If citing, please kindly acknowledge copyright © Penelope J. Corfield (2023)
|Image 1: Joshua Reynolds, Portrait of Omai (c.1776)
This cultural ambassador to Britain from the other side of the world
is shown in ‘exotic’ robes and with bare feet –
but his pose is open and friendly,
and his gaze (said to be a good likeness) is candid
As British sailors and explorers increasingly travelled the world in the seventeenth and eighteenth centuries,1 so the public back home clamoured to read all about it. Fictional fantasias like Daniel Defoe’s Robinson Crusoe (1719) and Jonathan Swift’s Gulliver’s Travels (1726) became instant best-sellers. And factual accounts were eagerly consulted too.
In 1703, London society was enthused by the presence of a strange traveller, purporting to have arrived from Formosa (today’s Taiwan).2 He had exotic habits; and recounted tall tales about life in the orient. His Historical and Geographical Description of Formosa (1704) had a huge success – and was quickly translated into German and French. The book included details of the Formosan language; and provided a Formosan translation of the Lord’s Prayer.
Alas, however, it was all invented nonsense. The author turned out to be a mendacious Frenchman, named George Psalmanazar (c.1679-1763). His imposture was soon discovered; and his fame collapsed. Oddly, however, the man himself did not disappear, shamefaced. He continued to live in London as a jobbing writer, and later repented his Formosan hoax. Psalmanazar’s brief surge to fame had, however, undeniably shown that there was great public curiosity to learn about the wider world.
Another exotic visitor reached Britain in the 1770s. But this youthful Polynesian newcomer was the real thing. Omai (c.1751-c.1779), also known as Mai in his own language, was a cultural ambassador, bearing witness to his own people’s distinctive way-of-life.3 In personality, he was gracious, charming and amusing. And he was also willing to learn, managing after a while to speak good English, with his own accent.
Omai had arrived in 1774, on one of the ships returning from Captain Cook’s second voyage of discovery in the Pacific; and was greeted with immense excitement. He socialised with many luminaries, including King George III, Dr Samuel ‘Dictionary’ Johnson, the naturalist Sir Joseph Banks, and the novelist Fanny Burney. All who met Omai could observe differences of race, language, culture and clothing – as well as their shared humanity.4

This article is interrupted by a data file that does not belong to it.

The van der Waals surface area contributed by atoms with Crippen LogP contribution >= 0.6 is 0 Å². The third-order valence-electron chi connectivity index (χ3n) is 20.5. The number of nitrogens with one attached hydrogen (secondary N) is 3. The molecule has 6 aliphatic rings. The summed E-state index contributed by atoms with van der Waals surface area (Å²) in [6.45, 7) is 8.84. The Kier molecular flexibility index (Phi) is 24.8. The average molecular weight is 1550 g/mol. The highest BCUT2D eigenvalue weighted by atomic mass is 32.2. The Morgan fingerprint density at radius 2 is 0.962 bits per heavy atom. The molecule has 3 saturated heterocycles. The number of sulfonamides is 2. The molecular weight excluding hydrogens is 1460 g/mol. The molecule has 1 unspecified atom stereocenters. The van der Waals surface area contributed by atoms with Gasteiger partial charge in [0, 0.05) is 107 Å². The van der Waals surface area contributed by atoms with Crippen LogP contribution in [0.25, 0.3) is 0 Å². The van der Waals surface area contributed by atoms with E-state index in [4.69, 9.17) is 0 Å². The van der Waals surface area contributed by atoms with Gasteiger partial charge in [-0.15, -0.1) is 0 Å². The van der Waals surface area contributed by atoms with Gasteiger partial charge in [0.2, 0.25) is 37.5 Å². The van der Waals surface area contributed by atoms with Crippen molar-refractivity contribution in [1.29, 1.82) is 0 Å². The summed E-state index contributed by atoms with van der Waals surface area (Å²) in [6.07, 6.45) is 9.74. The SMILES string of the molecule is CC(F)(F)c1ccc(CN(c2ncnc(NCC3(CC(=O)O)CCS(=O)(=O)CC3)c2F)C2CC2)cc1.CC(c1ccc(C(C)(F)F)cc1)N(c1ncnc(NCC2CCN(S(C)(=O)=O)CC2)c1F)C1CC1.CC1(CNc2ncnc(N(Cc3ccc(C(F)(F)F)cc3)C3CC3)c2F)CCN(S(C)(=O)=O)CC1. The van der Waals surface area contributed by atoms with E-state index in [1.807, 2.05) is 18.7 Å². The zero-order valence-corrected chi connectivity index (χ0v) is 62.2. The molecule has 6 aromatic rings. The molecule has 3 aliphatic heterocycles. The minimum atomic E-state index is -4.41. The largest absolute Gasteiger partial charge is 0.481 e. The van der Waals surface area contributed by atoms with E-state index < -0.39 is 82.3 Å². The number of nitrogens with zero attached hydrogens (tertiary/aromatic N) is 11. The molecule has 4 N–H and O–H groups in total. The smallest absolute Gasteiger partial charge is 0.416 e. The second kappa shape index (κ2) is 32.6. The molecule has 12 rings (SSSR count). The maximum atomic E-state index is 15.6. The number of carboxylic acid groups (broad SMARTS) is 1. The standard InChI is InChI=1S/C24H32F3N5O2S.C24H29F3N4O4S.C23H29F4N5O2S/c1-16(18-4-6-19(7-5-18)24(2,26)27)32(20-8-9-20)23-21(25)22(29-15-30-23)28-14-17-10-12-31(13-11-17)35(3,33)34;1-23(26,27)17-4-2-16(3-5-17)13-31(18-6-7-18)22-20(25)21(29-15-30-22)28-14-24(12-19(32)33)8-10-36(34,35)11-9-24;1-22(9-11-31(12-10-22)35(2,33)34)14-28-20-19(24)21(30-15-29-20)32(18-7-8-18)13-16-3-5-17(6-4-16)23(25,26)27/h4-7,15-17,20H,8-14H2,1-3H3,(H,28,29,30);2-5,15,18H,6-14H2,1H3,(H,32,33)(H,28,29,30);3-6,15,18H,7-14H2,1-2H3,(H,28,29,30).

The eminent artist Sir Joshua Reynolds (1723-92) painted Omai as a princely visitor, majestic yet with his feet well and truly on the ground. He was no threat; no monster; no fiction.
Eventually, Omai returned to the island of Tahiti with Captain Cook (1728-79), when the great explorer made his third voyage to the Pacific – a voyage that took Cook on to discoveries, misunderstandings, quarrels and his own death in Hawaii.5 Reflecting upon the impact of the Tahitian traveller, the playwright John O’Keefe sought to dramatise the case for peaceful co-existence. In the pantomime, Omai, the heir to the throne of Tahiti, is due to marry Londina, the daughter of Britannia. Yet they struggle against many obstacles. The play helped to gild the reputations of both Cook and Omai. However, by the time that Omai: Or, a Trip Round the World was first performed in 1785, the real-life hero had died young in Tahiti.
Given that global encounters throughout the eighteenth century were very often marred by misunderstandings and conflicts, Omai’s peaceful embassy was a model for the constructive exchange of global knowledge. He did not do amazing things. Nor did he write his memoirs (shame!). Instead, he was a living cultural ambassador, whose message is as relevant today as it was then.
Today there is a campaign to save the Portrait of Omai for the nation.6 If successful, the painting will be sent on tour in Britain and possibly also at some future date to Tahiti, to continue the mutual cultural exchange that the real man himself undertook. Would Omai, Captain Cook, and Joshua Reynolds (to name but three eminent Georgians) have approved? They certainly would. They valued shared global knowledge; and so must we.
Images 2 and 3: Details from separate portraits of Omai and of James Cook,
1 P.J. Corfield, The Georgians: The Deeds and Misdeeds of Eighteenth-Century Britain (London, 2022), pp. 20-40.
2 M. Keevak, The Pretended Asian: George Psalmanazar’s Eighteenth-Century Formosan Hoax (Detroit, Michigan, 2004).
3 G. Rendle-Short (ed.), Cook and Omai: The Cult of the South Seas (Canberra, 2001); R.M. Connaughton, Omai: The Prince who Never Was (London, 2005).
4 L.H. Zerne, ‘“Having a Lesson of Attention from Omai”: Frances Burney, Omai the Tahitian, and Eighteenth-Century British Constructions of Racial Difference’, Burney Journal, 10 (2010), pp. 87-104.
5 G. Williams, The Death of Captain Cook: A Hero Made and Unmade (London, 2008); N. Thomas, Discoveries: The Voyages of Captain Cook (London, 2018).
6 J. Gapper, ‘Joshua Reynolds’ “Painting of Omai” is a National Treasure. Why Are We Struggling to Save It’? Financial Times, 23 Feb. 2023 https://www.ft.com/content/bfa30b2c-b1bc-446a-89ad-03b558f37ba5 (consulted 24-4-2023). For information on the appeal, see artfund.org/donate.
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